From ArchWiki
Jump to: navigation, search

DAVfs is a Linux file system driver that allows you to mount a WebDAV resource. WebDAV is an extension to HTTP/1.1 that allows remote collaborative authoring of Web resources, defined in RFC 4918.

Installing DAVfs

Install davfs2 from official repositories.

Mount WebDAV-resource

To list all available mount options:

$ mount.davfs -h

Configuration files are stored under /etc/davfs2/davfs2.conf and/or ~/.davfs2/davfs2.conf.

Using command-line

# mount.davfs http(s)://address:<port>/path /mount/point
# mount -t davfs http(s)://addres:<port>/path /mount/point

Using systemd

To use systemd mounting:

Description=Mount WebDAV Service



See Fstab#Automount with systemd for more tips and tricks when using systemd mount units.

Using fstab

Append the following fstab entry:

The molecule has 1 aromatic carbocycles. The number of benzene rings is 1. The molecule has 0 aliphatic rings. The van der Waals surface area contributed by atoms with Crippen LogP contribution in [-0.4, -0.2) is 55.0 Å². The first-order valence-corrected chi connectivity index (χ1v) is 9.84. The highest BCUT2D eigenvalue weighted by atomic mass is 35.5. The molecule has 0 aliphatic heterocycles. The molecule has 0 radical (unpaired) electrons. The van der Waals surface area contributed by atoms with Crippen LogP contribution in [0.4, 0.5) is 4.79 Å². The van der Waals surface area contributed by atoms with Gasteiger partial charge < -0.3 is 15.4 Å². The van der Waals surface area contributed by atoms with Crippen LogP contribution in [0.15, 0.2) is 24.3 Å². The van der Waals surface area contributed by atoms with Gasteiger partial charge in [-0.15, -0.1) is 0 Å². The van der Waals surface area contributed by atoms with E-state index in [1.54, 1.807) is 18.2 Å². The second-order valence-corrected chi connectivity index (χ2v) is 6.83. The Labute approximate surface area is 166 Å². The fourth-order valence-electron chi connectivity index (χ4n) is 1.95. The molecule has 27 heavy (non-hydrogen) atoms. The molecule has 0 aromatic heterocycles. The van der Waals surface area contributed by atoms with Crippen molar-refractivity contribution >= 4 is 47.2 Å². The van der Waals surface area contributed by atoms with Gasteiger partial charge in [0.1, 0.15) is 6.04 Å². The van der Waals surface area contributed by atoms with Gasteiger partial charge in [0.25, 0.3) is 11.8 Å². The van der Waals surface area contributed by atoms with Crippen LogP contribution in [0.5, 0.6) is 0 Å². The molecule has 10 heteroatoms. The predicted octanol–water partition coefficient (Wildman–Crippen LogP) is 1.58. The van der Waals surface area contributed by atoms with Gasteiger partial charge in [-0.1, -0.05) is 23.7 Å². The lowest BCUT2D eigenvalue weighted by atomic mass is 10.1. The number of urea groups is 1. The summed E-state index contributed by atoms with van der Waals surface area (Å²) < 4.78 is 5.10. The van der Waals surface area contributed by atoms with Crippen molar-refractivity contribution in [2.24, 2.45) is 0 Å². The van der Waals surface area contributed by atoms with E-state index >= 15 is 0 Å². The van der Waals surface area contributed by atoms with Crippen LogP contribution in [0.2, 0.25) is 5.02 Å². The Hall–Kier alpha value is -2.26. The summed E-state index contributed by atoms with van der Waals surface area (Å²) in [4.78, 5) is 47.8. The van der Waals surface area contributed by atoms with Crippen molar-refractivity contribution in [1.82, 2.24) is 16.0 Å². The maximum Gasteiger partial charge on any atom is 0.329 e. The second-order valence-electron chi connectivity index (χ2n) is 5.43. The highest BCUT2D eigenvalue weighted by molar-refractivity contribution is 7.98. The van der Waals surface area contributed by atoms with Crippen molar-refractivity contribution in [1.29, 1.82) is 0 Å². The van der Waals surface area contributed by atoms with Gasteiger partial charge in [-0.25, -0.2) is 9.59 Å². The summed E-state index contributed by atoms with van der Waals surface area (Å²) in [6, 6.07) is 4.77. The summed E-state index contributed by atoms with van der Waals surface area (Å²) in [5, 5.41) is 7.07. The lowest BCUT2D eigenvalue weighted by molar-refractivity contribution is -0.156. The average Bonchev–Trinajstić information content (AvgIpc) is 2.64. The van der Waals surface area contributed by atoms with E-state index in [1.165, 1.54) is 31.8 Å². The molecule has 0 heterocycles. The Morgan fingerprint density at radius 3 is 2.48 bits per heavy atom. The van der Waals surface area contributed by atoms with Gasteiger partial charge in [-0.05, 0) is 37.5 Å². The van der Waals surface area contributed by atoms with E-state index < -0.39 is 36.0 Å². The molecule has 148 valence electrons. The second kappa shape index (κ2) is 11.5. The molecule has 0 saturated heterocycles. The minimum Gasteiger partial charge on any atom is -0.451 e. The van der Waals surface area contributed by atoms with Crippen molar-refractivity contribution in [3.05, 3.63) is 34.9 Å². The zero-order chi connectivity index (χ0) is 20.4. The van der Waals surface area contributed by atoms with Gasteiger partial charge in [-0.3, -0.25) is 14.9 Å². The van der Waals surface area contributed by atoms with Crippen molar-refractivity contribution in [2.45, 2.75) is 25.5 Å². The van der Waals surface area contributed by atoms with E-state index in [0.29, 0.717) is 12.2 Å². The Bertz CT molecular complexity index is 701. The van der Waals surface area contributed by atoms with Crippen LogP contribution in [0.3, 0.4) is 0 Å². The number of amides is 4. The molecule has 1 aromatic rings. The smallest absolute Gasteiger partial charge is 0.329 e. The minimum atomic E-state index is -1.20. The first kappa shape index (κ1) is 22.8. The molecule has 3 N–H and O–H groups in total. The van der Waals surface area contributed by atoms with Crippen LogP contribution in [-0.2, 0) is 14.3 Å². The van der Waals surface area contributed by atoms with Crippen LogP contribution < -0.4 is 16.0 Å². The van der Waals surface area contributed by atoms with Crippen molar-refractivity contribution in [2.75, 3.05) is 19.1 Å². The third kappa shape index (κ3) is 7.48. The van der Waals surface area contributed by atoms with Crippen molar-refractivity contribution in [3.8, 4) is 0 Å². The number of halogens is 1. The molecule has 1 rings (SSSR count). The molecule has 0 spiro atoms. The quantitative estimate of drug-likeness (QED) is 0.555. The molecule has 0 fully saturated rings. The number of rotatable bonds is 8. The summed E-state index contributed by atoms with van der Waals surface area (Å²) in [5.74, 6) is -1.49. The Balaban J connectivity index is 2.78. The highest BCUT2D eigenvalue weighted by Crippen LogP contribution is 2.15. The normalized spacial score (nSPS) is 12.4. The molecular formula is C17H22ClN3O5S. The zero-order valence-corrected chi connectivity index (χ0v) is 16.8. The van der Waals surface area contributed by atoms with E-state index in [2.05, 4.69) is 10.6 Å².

https://webdav.example/path /mnt/webdav davfs uid=username,file_mode=0664,dir_mode=2775 0 0

To mount as user, add yourself to the network group. Replace username with the name of the user:

# gpasswd network -a username

Mount as user example:

https://webdav.example/path /mnt/webdav davfs user,noauto,uid=username,file_mode=0664,dir_mode=2775 0 0

Tips and tricks

Storing credentials

Create a secrets file to store credentials for a WebDAV-service using ~/.davfs2/secrets for user, and /etc/davfs2/secrets for root:

http(s)://address:<port>/path username password

Make sure the secrets file contains the correct permissions:

# chmod 600 /etc/davfs2/secrets
# chown root:root /etc/davfs2/secrets

For user mouting:

$ chmod 600 ~/.davfs2/secrets


Creating/copying files not possible and/or freezes

If creating/copying files is not possible and/or freezes occur, edit the configuration file to use use_locks 0 as option.

See also